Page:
from The Hidden Hand: Middle East Fears of Conspiracy
The history that is dreamed is also the historian's terrain.
- Alain Demurger
The art of being wise is the art of knowing what to overlook.
- William James
Just a few minutes' political chat with a sophisticated Middle Easterner makes it clear how much he interprets great public issues through the prism of conspiracy theories. Whereas Westerners see a Syrian government long in conflict with Israel, he perceives Damascus as having surreptitiously worked hand in glove with the Jewish state since the 1960s. In his view, the Western powers built up Saddam Husayn, connived with him to put on Desert Storm, and provided him with the weapons to stay in power after his defeat. Ruhollah Khomeini may have appeared vitriolically anti-Western, but Middle Eastern interlocutors claim this ayatollah faithfully served his British (or American) masters right up to his death. And so forth.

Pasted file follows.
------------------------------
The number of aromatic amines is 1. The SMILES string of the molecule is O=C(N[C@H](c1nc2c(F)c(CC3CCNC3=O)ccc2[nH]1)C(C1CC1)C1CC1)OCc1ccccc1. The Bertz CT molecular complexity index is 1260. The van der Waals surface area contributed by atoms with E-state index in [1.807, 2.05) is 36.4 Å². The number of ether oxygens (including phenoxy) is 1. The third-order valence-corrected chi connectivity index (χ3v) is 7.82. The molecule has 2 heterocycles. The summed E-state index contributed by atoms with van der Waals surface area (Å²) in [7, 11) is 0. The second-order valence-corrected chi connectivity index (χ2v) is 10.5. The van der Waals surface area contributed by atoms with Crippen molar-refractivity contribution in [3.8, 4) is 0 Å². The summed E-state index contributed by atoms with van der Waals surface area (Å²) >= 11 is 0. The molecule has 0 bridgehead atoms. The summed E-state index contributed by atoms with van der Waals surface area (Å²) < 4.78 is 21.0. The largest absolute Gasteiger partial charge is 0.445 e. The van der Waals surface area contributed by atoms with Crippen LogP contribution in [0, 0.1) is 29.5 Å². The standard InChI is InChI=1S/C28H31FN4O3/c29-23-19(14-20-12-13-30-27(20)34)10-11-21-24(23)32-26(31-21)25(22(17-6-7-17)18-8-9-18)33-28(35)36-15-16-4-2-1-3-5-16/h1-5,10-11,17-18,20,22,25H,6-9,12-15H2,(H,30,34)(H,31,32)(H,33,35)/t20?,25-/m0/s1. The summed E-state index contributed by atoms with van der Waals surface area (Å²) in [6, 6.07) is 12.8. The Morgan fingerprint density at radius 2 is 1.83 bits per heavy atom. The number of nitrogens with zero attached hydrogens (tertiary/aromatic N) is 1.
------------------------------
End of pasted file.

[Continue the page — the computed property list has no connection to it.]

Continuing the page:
However wrong-headed they may be, these views have great consequence. Indeed, whoever hopes to understand the Middle East must recognize the distorting lens of conspiracy theories, understand them, make allowance for them, and perhaps even plan around them. Conspiracism provides a key to understanding the political culture of the Middle East. It spawns its own discourse, complete in itself and virtually immune to rational argument. It suffuses life, from the most private family conversations to the highest and most public levels of politics. It helps explain much of what would otherwise seem illogical or implausible, including the region's record of political extremism and volatility, its culture of violence, and its poor record of modernization. The conspiratorial mentality also extends beyond the region, skewing both the way outsiders see the Middle East and spurring conspiracism in other parts of the world.